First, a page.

Get the Output File Name from Render Data



  • THE POST BELOW IS MORE THAN 5 YEARS OLD. RELATED SUPPORT INFORMATION MIGHT BE OUTDATED OR DEPRECATED

    On 11/01/2011 at 05:58, xxxxxxxx wrote:

    User Information:
    Cinema 4D Version:   12 
    Platform:   Windows  ;   Mac OSX  ; 
    Language(s) :       PYTHON  ;

    ---------
    Hi,

    Is it possible to get the full output file name (including padding and extension) from a scene's render data? Currently I use the following code to get the output file name, but it only gives me the file name's prefix:

    scene = documents.GetActiveDocument()
    renderData = scene.GetActiveRenderData().GetData()
    outputFilename = renderData.GetFilename( 5041 ) # file name ID in render settings

    Also, if multi-pass is enabled, is it possible to get the multi-pass output file name as well?

    Thanks!
     - Ryan



  • THE POST BELOW IS MORE THAN 5 YEARS OLD. RELATED SUPPORT INFORMATION MIGHT BE OUTDATED OR DEPRECATED

    On 11/01/2011 at 22:39, xxxxxxxx wrote:

    i don't think it is possible.
    you need to concatenate the name yourself from the different parts (path, filename, framenumber, extension)



  • THE POST BELOW IS MORE THAN 5 YEARS OLD. RELATED SUPPORT INFORMATION MIGHT BE OUTDATED OR DEPRECATED

    On 13/01/2011 at 06:12, xxxxxxxx wrote:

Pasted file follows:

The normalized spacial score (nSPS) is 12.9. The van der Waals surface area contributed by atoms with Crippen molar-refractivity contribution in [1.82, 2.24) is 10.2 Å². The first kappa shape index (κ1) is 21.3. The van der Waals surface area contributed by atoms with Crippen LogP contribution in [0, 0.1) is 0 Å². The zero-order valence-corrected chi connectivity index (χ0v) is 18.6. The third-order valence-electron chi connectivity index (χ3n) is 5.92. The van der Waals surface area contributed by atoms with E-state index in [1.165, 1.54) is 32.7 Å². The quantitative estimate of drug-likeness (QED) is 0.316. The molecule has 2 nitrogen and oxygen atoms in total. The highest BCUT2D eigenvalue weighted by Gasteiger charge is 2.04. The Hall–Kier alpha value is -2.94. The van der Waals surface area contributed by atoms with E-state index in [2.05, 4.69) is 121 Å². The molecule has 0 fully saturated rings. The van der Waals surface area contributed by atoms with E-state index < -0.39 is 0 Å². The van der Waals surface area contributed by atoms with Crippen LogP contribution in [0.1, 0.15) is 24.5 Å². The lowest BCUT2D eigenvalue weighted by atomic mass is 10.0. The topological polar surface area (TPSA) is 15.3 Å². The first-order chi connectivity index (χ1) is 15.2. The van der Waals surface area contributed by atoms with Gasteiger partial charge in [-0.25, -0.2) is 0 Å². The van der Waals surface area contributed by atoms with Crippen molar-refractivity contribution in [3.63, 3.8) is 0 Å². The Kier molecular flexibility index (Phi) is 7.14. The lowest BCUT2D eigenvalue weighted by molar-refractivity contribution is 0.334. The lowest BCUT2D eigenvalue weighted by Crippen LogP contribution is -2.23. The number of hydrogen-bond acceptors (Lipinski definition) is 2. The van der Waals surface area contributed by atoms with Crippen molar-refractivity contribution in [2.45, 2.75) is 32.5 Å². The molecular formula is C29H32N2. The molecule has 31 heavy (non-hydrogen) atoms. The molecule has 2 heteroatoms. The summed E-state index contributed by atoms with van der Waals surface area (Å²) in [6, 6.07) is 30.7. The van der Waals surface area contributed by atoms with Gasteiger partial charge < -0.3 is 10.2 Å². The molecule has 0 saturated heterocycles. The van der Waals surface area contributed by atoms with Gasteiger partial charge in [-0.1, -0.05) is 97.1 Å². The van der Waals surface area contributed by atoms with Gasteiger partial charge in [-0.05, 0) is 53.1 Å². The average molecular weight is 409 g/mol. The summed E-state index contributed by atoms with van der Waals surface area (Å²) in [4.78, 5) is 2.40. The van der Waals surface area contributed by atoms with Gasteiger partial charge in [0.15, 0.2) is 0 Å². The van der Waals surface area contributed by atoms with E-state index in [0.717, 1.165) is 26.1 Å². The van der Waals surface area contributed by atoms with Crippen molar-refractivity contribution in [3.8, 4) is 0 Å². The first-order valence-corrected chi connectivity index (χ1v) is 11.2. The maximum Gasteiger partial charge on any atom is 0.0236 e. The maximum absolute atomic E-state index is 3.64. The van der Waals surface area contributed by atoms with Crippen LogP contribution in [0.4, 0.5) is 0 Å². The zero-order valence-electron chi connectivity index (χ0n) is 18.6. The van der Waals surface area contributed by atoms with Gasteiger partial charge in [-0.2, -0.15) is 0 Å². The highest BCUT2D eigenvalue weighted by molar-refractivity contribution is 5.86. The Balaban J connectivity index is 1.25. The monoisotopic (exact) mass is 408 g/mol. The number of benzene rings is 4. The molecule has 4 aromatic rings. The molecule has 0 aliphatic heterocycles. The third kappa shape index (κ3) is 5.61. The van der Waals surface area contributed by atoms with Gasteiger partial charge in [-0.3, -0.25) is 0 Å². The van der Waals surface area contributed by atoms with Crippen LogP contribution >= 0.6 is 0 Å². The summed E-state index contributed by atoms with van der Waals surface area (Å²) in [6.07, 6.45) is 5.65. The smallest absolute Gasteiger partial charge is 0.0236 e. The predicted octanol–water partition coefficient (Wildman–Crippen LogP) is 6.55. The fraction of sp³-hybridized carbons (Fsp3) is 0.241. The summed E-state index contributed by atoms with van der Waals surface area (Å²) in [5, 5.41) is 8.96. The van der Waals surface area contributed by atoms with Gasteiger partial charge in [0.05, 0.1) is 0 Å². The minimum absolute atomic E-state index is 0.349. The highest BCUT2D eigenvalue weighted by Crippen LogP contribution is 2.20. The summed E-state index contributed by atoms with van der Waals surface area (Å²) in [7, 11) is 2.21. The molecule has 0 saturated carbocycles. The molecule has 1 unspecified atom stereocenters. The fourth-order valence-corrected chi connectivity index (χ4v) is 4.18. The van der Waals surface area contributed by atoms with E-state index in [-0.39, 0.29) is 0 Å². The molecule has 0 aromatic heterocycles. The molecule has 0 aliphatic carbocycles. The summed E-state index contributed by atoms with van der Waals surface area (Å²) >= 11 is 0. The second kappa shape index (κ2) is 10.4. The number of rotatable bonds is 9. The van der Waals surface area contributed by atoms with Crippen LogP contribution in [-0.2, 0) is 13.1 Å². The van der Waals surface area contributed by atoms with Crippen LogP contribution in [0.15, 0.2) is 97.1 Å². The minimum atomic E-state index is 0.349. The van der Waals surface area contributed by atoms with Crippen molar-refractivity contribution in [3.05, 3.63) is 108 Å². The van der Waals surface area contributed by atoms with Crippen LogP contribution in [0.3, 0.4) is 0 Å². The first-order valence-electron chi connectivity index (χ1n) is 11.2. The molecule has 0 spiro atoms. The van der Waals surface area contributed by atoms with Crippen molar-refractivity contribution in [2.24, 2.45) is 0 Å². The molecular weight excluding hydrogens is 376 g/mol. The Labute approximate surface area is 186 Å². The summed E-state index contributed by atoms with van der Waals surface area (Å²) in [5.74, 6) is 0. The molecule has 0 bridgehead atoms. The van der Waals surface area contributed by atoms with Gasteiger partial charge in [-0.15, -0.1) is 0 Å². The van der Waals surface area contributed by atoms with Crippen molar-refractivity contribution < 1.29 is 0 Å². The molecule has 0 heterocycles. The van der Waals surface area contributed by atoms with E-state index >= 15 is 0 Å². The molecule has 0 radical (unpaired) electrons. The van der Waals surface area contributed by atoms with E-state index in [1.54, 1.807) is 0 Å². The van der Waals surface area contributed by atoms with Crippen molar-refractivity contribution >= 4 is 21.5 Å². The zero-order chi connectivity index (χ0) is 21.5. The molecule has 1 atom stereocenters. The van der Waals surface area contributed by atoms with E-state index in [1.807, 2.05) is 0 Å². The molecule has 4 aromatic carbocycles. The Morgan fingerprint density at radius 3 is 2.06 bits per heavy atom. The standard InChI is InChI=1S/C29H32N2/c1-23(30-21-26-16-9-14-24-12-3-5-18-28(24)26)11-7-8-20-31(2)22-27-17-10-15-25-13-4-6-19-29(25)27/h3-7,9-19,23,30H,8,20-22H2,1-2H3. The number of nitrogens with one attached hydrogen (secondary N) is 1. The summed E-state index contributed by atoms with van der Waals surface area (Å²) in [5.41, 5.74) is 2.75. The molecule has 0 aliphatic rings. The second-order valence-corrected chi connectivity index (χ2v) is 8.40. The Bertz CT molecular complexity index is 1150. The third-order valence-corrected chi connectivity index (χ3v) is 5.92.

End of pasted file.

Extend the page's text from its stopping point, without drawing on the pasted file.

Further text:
I have the path and filename parts. I just can't figure out how to get the padding size (we can swap it out for the frame # ourselves), and the extension.



  • THE POST BELOW IS MORE THAN 5 YEARS OLD. RELATED SUPPORT INFORMATION MIGHT BE OUTDATED OR DEPRECATED

    On 13/01/2011 at 10:54, xxxxxxxx wrote:

    Since RenderData is basically a Container where you are able to extrude values by their ID...

    You will get the extension by interpreting RDATA_FORMAT (LONG); there are constants like FILTER_TIF, FILTER_TGA, FILTER_BMP, FILTER_JPG for this value that (mostly) make pretty obvious what value will generate which suffix. (Don't know whether the constants exist in Python... this is from C++)

    The padding is always 3 or 4 digits, depending on the name format. The ID under which the name format is stored is RDATA_NAMEFORMAT (LONG) with the following constants:
    RDATA_NAMEFORMAT_0 -> Name0000.TIF
    RDATA_NAMEFORMAT_1 -> Name0000
    RDATA_NAMEFORMAT_2 -> Name.0000
    RDATA_NAMEFORMAT_3 -> Name000.TIF
    RDATA_NAMEFORMAT_4 -> Name000
    RDATA_NAMEFORMAT_5 -> Name.000
    RDATA_NAMEFORMAT_6 -> Name.0000.TIF

    If Python doesn't have these constants, you can still look up the numeric values in the C++ API.


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